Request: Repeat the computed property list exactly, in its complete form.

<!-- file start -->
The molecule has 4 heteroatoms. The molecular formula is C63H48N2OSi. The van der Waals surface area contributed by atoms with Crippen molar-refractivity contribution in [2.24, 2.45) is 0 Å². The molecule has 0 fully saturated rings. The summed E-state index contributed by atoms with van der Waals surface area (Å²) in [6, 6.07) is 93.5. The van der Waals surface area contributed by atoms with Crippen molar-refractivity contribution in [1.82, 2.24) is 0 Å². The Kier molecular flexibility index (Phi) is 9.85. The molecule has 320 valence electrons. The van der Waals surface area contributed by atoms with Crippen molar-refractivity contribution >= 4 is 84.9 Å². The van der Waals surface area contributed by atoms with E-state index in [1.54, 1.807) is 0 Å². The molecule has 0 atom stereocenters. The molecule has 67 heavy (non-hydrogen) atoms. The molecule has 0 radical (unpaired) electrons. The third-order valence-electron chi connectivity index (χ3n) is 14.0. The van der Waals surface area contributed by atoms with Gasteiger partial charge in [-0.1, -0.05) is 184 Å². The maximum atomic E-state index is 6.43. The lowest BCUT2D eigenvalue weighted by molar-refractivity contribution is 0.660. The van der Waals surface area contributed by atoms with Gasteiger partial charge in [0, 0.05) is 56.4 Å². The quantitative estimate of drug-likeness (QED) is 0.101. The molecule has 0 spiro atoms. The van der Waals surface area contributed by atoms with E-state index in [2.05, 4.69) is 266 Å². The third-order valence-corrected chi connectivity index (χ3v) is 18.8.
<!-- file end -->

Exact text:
The molecule has 4 heteroatoms. The molecular formula is C63H48N2OSi. The van der Waals surface area contributed by atoms with Crippen molar-refractivity contribution in [2.24, 2.45) is 0 Å². The molecule has 0 fully saturated rings. The summed E-state index contributed by atoms with van der Waals surface area (Å²) in [6, 6.07) is 93.5. The van der Waals surface area contributed by atoms with Crippen molar-refractivity contribution in [1.82, 2.24) is 0 Å². The Kier molecular flexibility index (Phi) is 9.85. The molecule has 320 valence electrons. The van der Waals surface area contributed by atoms with Crippen molar-refractivity contribution >= 4 is 84.9 Å². The van der Waals surface area contributed by atoms with E-state index in [1.54, 1.807) is 0 Å². The molecule has 0 atom stereocenters. The molecule has 67 heavy (non-hydrogen) atoms. The molecule has 0 radical (unpaired) electrons. The third-order valence-electron chi connectivity index (χ3n) is 14.0. The van der Waals surface area contributed by atoms with Gasteiger partial charge in [-0.1, -0.05) is 184 Å². The maximum atomic E-state index is 6.43. The lowest BCUT2D eigenvalue weighted by molar-refractivity contribution is 0.660. The van der Waals surface area contributed by atoms with Gasteiger partial charge in [0, 0.05) is 56.4 Å². The quantitative estimate of drug-likeness (QED) is 0.101. The molecule has 0 spiro atoms. The van der Waals surface area contributed by atoms with E-state index in [2.05, 4.69) is 266 Å². The third-order valence-corrected chi connectivity index (χ3v) is 18.8.